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Dangers of being a couch Potato

By By Bob Otieno | Feb 2nd 2013 | 2 min read
By By Bob Otieno | February 2nd 2013

By Bob Otieno

The name ‘couch potato’ tends to conjure up images of overweight, lazy unkempt slacker types. Probably you’ve heard that the more hours of television watched per day, the higher the risk of being  overweight or obese.

The long-held belief was that television junkies weighed more because they snacked more while glued to the tube. But did you know that lying down for long is unhealthy?

 Laziness and fat cells

Research shows that pre-adipocyte cells, which are fat cell precursors, change into fat cells more quickly and crank out even more fat when you lie down or sit down. These extended periods of sitting or resting horizontally where we put weight on parts of our bodies are referred to as times of ‘mechanical stretching loads.’

In simple terms, being inactive causes your body to create more fat within your already existing fat cells, so the cells themselves become larger. Constantly putting pressure on your body’s cells causes fat cells to spread out and grow bigger.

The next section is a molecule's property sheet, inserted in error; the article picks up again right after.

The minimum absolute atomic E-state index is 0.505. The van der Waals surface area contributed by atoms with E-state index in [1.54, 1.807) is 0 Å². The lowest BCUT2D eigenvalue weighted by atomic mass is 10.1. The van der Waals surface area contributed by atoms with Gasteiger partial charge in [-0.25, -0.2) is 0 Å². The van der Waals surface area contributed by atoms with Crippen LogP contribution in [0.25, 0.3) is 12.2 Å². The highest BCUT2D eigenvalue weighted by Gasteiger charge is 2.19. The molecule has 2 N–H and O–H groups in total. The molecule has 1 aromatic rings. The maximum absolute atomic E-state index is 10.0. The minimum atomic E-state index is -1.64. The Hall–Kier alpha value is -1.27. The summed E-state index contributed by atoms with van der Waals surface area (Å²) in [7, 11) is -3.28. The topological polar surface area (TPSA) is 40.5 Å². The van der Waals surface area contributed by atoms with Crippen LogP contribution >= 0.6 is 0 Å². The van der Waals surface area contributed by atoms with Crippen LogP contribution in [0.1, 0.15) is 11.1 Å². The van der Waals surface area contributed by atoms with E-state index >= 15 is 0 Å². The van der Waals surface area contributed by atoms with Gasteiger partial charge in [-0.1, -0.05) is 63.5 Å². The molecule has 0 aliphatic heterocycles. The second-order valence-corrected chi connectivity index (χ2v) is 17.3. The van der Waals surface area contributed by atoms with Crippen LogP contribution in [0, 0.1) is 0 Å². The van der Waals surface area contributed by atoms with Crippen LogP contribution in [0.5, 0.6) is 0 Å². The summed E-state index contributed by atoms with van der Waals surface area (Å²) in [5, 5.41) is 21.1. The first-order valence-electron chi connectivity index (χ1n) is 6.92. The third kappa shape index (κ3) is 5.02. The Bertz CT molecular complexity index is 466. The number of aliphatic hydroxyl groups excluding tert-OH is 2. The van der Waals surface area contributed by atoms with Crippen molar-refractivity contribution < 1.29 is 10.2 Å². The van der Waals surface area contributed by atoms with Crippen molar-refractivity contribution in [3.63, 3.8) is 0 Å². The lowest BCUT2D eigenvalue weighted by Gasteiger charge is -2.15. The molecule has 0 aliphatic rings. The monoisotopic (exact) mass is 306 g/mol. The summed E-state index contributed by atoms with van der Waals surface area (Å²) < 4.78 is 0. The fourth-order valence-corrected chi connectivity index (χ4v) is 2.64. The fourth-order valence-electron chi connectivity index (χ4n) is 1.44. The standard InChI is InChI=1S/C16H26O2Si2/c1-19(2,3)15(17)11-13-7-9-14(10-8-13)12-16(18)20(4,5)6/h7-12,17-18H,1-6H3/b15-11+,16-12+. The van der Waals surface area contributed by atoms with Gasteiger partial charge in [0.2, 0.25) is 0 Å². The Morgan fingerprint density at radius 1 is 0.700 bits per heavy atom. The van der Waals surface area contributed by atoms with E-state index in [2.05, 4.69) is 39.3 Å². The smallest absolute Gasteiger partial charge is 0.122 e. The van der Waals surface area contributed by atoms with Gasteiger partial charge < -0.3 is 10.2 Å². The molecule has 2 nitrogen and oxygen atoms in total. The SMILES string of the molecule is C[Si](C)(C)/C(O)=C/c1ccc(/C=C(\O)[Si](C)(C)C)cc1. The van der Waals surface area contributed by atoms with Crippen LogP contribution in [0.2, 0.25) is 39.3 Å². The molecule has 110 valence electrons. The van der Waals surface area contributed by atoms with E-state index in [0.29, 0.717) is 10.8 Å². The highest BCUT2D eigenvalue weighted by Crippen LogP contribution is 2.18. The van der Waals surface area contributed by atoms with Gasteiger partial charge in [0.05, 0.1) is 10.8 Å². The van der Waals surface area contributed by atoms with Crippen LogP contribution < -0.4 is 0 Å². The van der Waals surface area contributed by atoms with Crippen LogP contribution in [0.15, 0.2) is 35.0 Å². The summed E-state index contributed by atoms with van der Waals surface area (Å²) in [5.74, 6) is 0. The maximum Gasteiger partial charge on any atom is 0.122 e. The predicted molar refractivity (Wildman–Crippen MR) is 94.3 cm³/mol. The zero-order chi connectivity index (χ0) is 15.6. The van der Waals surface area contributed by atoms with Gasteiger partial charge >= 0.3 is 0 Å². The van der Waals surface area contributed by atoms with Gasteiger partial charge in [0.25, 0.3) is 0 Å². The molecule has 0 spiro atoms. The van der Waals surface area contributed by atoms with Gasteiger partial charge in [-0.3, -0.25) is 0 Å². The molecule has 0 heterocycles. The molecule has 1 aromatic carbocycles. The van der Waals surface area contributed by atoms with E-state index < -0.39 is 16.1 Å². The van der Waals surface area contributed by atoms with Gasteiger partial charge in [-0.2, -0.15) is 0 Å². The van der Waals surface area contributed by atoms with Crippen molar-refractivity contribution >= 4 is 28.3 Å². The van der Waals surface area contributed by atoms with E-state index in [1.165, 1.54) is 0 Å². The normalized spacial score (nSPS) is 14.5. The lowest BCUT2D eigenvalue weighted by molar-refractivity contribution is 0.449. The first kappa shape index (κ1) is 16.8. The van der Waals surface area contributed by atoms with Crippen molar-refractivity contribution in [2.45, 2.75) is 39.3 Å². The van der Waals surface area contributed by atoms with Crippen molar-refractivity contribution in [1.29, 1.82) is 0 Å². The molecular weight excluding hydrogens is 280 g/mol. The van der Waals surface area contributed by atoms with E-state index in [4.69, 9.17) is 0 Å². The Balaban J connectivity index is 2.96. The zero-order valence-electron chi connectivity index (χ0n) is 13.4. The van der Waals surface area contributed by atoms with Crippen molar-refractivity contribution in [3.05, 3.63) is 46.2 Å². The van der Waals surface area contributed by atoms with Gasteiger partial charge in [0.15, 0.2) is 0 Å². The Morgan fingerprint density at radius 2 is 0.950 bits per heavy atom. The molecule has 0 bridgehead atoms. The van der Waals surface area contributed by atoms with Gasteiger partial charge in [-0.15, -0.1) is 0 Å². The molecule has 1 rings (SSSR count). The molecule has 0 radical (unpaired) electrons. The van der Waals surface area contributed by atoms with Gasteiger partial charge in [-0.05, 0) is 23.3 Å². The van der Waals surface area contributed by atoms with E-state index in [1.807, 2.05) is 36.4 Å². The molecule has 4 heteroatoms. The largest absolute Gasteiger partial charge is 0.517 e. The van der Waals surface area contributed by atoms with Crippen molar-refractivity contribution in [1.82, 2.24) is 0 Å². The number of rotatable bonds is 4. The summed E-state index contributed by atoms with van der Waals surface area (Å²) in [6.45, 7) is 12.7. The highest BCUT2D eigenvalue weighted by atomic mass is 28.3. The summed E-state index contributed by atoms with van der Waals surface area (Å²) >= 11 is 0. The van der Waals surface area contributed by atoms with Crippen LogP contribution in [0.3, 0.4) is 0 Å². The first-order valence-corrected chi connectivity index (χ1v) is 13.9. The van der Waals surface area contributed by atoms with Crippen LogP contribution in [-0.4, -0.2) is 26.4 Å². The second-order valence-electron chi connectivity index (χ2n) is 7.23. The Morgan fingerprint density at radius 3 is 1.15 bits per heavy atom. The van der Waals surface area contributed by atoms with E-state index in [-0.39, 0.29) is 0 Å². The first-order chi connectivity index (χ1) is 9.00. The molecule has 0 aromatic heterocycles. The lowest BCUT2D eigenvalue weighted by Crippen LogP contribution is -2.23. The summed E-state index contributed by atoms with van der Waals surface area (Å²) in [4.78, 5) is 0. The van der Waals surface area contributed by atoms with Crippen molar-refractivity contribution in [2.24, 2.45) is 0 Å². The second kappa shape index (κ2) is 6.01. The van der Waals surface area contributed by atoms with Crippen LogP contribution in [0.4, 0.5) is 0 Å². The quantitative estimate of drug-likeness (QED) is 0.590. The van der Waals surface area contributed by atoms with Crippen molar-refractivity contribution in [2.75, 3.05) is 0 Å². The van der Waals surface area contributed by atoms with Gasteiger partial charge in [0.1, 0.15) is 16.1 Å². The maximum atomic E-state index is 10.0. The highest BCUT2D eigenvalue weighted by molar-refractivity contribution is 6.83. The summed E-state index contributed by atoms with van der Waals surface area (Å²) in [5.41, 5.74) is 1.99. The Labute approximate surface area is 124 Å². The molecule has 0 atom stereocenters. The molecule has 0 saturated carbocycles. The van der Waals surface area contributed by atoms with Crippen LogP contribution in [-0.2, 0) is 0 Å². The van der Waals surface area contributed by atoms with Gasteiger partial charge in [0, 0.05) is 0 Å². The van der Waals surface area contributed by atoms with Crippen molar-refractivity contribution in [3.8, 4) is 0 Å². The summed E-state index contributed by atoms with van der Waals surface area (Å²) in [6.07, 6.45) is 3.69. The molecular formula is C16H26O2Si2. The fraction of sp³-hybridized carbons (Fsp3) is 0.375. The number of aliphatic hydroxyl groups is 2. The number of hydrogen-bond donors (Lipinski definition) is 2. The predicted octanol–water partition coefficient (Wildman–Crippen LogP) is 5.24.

Damage is irreversible

What’s alarming is that more research is finding that the detrimental effects that prolonged leisure time has on your body can’t be ‘cancelled out’ by exercising, even if you do vigorous work-outs such as running or cycling.

This means you can’t justify spending hours stretched out in front of your television simply because you worked out that same day. Even an hour at the gym will not counteract the irreversible, harmful effects that hours of inactivity have on your body.

In one study, it was found that men who spent two or more hours per day sitting in front of a television had twice the risk of having a heart attack or cardiac arrest than those who reported watching less TV.

And men who said they spent four or more hours being sedentary had a 50 per cent higher chance of dying from lifestyle diseases. Exercise did not negate the risks associated with the hours of television watching. There are multiple other studies that found similar results.

So if you have the habit of getting glued to the screen for that favourite television series, just know that chances of inviting dangers to your health is high and inevitable.

Preventing cell damage

To be on the safe side, experts recommend limiting sedentary activity — such as time spent watching television, playing video games, or surfing the Internet — to one hour a day or less.

To prevent this irreparable damage to your body, aim to cut back your TV watching time by several hours each week.

In addition to slashing your risk of several health problems, you may find that you have more time to explore new hobbies or interests.

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